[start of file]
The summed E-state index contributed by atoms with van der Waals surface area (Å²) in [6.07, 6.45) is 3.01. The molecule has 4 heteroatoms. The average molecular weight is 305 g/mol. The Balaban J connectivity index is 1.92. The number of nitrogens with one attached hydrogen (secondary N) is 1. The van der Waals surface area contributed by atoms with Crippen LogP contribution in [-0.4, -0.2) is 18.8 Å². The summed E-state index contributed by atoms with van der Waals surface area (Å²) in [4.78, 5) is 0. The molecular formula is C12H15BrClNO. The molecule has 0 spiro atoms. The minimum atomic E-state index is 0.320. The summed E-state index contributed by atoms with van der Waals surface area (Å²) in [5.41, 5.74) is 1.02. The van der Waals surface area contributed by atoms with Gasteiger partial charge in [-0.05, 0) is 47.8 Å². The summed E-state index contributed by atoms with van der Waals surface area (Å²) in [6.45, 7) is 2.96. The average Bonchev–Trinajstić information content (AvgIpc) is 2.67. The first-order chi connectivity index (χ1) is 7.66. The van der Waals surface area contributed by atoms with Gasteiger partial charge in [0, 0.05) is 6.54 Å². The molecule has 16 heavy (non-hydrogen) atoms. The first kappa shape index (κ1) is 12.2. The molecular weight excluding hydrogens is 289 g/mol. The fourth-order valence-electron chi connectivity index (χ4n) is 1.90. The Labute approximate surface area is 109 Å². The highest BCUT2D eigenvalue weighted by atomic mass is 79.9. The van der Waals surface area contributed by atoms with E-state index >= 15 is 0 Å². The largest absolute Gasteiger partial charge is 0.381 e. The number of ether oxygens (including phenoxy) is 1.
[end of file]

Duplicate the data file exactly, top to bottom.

The summed E-state index contributed by atoms with van der Waals surface area (Å²) in [6.07, 6.45) is 3.01. The molecule has 4 heteroatoms. The average molecular weight is 305 g/mol. The Balaban J connectivity index is 1.92. The number of nitrogens with one attached hydrogen (secondary N) is 1. The van der Waals surface area contributed by atoms with Crippen LogP contribution in [-0.4, -0.2) is 18.8 Å². The summed E-state index contributed by atoms with van der Waals surface area (Å²) in [4.78, 5) is 0. The molecular formula is C12H15BrClNO. The molecule has 0 spiro atoms. The minimum atomic E-state index is 0.320. The summed E-state index contributed by atoms with van der Waals surface area (Å²) in [5.41, 5.74) is 1.02. The van der Waals surface area contributed by atoms with Gasteiger partial charge in [-0.05, 0) is 47.8 Å². The summed E-state index contributed by atoms with van der Waals surface area (Å²) in [6.45, 7) is 2.96. The average Bonchev–Trinajstić information content (AvgIpc) is 2.67. The first-order chi connectivity index (χ1) is 7.66. The van der Waals surface area contributed by atoms with Gasteiger partial charge in [0, 0.05) is 6.54 Å². The molecule has 16 heavy (non-hydrogen) atoms. The first kappa shape index (κ1) is 12.2. The molecular weight excluding hydrogens is 289 g/mol. The fourth-order valence-electron chi connectivity index (χ4n) is 1.90. The Labute approximate surface area is 109 Å². The highest BCUT2D eigenvalue weighted by atomic mass is 79.9. The van der Waals surface area contributed by atoms with E-state index >= 15 is 0 Å². The largest absolute Gasteiger partial charge is 0.381 e. The number of ether oxygens (including phenoxy) is 1.